February 5, 2010

Book Review: 100 Cupboards by N. D. Wilson

Another book review by ~S

This time I thought I would be reviewing an adult novel, but what I'm working on just isn't that interesting. In fact, it's just sitting in The Stack waiting for me to get back to it. Instead, I zipped through 100 Cupboards by N. D. Wilson. Some might speculate it's the large print and only 320 pages but I think it's because--once the action got going--I wanted to find out what was in all of the cupboards.

In 100 Cupboards, Henry York is sent to stay with his Aunt Dotty, Uncle Frank, and three girl cousins (Penelope, Henrietta, and Anastasia) when his parents are kidnapped while biking in Columbia. He moves into an attic room and discovers one of his walls is covered with cupboards when a bit of the plaster comes loose revealing the first of the doors. Once Henry removes the plaster, he sets out to open the doors. He is only sort of successful. One of the cupboards he opens emits a pleasant, earthy smell and sounds of rain and wind. A different cupboard opens into a mailbox. There's also the black door which makes Henry sick when opened by his partner in hi-jinks, Henrietta. What finally happens with the cupboards kept me turning pages right up to the end. Ultimately, the cupboards deliver fantasy and terror as well as some violence. . . everything you could hope for from a tale of magic.

While the magic cupboards are clearly front and center, I also got a good slice of Henry's life. I learned about Henry's relationship to his parents and with his Aunt, Uncle, and cousins. I developed a sense of how a small town functions. The flavor really comes through in the exchanges between Uncle Frank and Billy regarding the locked door to Grandpa's bedroom and the problems with pride in whether or not to pay someone for something as simple as opening a locked door. I also enjoyed Henry leaning to play baseball, getting his first taste of soda, and owning his first (and probably only if his parents have anything to say about it) pocket knife. Finally, I really liked the relationship between Henry and Uncle Frank. I thought quite a bit about buying tumbleweeds off the internet (well, I actually wondered what Oregon item I could easily collect and bundle to sell on the internet). It's these quiet intrusions of real life which made the story so complete, and the contrast makes the magical bits that much more alluring.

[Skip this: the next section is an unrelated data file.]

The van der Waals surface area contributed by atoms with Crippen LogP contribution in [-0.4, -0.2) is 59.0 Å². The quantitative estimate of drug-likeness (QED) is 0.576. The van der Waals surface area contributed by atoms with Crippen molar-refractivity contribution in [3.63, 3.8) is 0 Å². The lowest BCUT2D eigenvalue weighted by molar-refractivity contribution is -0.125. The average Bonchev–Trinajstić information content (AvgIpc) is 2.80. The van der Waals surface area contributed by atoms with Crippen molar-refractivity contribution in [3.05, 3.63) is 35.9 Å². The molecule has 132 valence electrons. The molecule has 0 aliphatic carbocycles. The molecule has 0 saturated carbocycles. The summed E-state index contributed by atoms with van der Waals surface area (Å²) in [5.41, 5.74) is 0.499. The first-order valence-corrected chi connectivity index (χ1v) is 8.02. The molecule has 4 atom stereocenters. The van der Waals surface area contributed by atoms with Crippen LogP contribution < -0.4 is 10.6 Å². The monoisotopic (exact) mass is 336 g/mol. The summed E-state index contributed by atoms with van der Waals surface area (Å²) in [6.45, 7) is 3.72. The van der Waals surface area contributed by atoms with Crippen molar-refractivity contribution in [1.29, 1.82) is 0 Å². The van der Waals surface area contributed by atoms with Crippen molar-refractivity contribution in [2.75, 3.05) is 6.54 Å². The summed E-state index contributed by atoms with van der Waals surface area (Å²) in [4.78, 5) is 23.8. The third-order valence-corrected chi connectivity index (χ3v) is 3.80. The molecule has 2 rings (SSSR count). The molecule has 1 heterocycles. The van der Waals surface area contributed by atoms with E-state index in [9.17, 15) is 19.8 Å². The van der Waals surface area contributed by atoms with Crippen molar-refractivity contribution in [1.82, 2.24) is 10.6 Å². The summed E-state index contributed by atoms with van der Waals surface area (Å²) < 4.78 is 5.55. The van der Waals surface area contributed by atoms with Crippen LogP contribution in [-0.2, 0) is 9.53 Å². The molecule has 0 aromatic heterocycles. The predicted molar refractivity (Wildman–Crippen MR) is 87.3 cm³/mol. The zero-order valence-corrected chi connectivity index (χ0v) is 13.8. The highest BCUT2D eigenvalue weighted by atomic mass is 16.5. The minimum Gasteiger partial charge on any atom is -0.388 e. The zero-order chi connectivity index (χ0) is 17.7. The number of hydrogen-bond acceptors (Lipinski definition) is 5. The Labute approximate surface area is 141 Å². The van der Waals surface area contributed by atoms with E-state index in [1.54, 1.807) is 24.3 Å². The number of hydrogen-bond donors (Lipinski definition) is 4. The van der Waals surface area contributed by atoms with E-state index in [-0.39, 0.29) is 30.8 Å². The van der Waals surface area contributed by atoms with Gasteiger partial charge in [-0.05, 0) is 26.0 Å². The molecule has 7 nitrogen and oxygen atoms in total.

The downside. . . well, you don't get to find out what's in all of the cupboards or possibly where they all go. The bits and pieces-especially the ruined ballroom-hint at what might be found. I was also a little disappointed by how lacking in imagination Henry and Henrietta were. They got mysterious mail but didn't seem able to speculate on what the letters were discussing. I found that weird since-in my experience-even children from very sheltered homes are able to imagine what things mean and don't just dismiss them as nonsensical. My final complaint is that you only meet TBE (The Big Evil) at the end of the book. For someone plotting destruction and domination, there's not much to her until she's suddenly in the house and knows all about the family and town―even Henry who has only been there a short time. Additionally, characters aware of TBE just fall before her without much resistance. I think I would have preferred a little more building up of TBE and a better sense of her evil tendrils slowly escaping her cupboard prison.

Once again, I am looking forward to the next book, Dandelion Fire: Book 2 of the 100 Cupboards. I assume I'll also really want the third book which was just released January 26, 2010 (The Chestnut King: Book 3 of the 100 Cupboards). 

So many books yet so much time taken away from reading by work and sleep. . . what's a girl to do?

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